alexa Optimizing anti-TNF treatment in inflammatory bowel disease.
Gastroenterology

Gastroenterology

Journal of Gastrointestinal & Digestive System

Author(s): Rutgeerts P, Van Assche G, Vermeire S

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Abstract Infliximab, the chimeric monoclonal immunoglobulin (Ig)G1 antibody to tumor necrosis factor (TNF) has changed our therapy of Crohn's disease. Infliximab is indicated in refractory luminal and fistulizing Crohn's disease. In patients with luminal disease, a single intravenous (i.v.) dose of 5 mg/kg is efficacious; in fistulizing disease, an i.v. loading therapy of 5 mg/kg at weeks 0, 2, and 6 is advocated. Because the majority of patients will relapse if not re-treated, a long-term strategy is necessary. The optimal long-term approach is systematic re-treatment with 5 mg/kg every 8 weeks. Episodic therapy on relapse also is possible but is less efficacious and frequently is associated with problems resulting from the formation of antibodies to infliximab (ATI). If treatment is episodic, maintenance therapy with immunosuppression (azathioprine [AZA]/6-mercaptopurine [6-MP] or methotrexate) is mandatory. Trial data suggest that systematic maintenance with 8 weekly doses of infliximab decreases the rate of complications, hospitalizations, and surgeries. These effects probably are achieved thanks to thorough healing of the bowel. Infliximab also is indicated in treating corticosteroid-dependent Crohn's disease and extraintestinal manifestations of Crohn's disease. There are no data yet that support its use as first-line therapy. The data in ulcerative colitis (UC) are conflicting and we should await the results of 2 large controlled trials (ACT1 and ACT2) to position infliximab in the treatment of UC. Other anti-TNF strategies have been less effective than infliximab in the treatment of IBD until now. The results with thalidomide are promising but much more research into small molecules inhibiting TNF and other proinflammatory cytokines is necessary. Safety problems with antibody treatment mainly concern immunogenicity leading to infusion reactions, loss of response, and serum sickness-like delayed infusion reactions. The rate of opportunistic infections is increased mainly in patients treated concomitantly with immunosuppression. Other adverse events associated with anti-TNF strategies are demyelinating disease and worsening of congestive heart failure. Malignancy rates in patients treated with anti-TNF strategies do not seem to be increased.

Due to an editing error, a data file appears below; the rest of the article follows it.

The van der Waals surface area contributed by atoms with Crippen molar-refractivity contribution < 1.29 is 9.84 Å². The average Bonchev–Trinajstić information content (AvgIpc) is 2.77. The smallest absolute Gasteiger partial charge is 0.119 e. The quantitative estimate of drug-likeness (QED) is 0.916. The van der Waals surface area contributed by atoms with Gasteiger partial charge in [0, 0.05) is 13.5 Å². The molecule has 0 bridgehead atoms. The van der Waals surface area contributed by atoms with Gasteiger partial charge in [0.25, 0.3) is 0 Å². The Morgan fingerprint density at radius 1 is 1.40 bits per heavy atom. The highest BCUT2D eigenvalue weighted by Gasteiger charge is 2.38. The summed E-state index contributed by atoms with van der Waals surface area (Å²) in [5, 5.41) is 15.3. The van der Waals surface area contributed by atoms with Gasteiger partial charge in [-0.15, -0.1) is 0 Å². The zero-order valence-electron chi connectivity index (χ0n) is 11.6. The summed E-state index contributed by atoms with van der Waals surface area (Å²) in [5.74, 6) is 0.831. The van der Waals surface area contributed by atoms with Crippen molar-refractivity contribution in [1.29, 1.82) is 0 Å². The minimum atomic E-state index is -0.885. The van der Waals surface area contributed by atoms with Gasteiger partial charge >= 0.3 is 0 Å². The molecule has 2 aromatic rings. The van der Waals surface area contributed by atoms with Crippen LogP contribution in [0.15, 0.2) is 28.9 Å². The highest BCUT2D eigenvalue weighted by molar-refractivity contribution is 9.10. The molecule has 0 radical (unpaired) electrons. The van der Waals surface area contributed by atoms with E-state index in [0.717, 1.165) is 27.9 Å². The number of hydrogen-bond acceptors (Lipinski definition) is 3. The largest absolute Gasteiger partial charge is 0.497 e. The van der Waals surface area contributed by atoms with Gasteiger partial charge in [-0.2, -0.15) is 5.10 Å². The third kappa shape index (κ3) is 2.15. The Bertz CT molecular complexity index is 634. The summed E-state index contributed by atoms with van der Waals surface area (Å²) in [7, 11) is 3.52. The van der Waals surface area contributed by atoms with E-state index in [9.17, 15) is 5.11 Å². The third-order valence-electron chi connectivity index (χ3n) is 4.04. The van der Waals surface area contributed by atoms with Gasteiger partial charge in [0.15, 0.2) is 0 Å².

This article was published in Gastroenterology and referenced in Journal of Gastrointestinal & Digestive System

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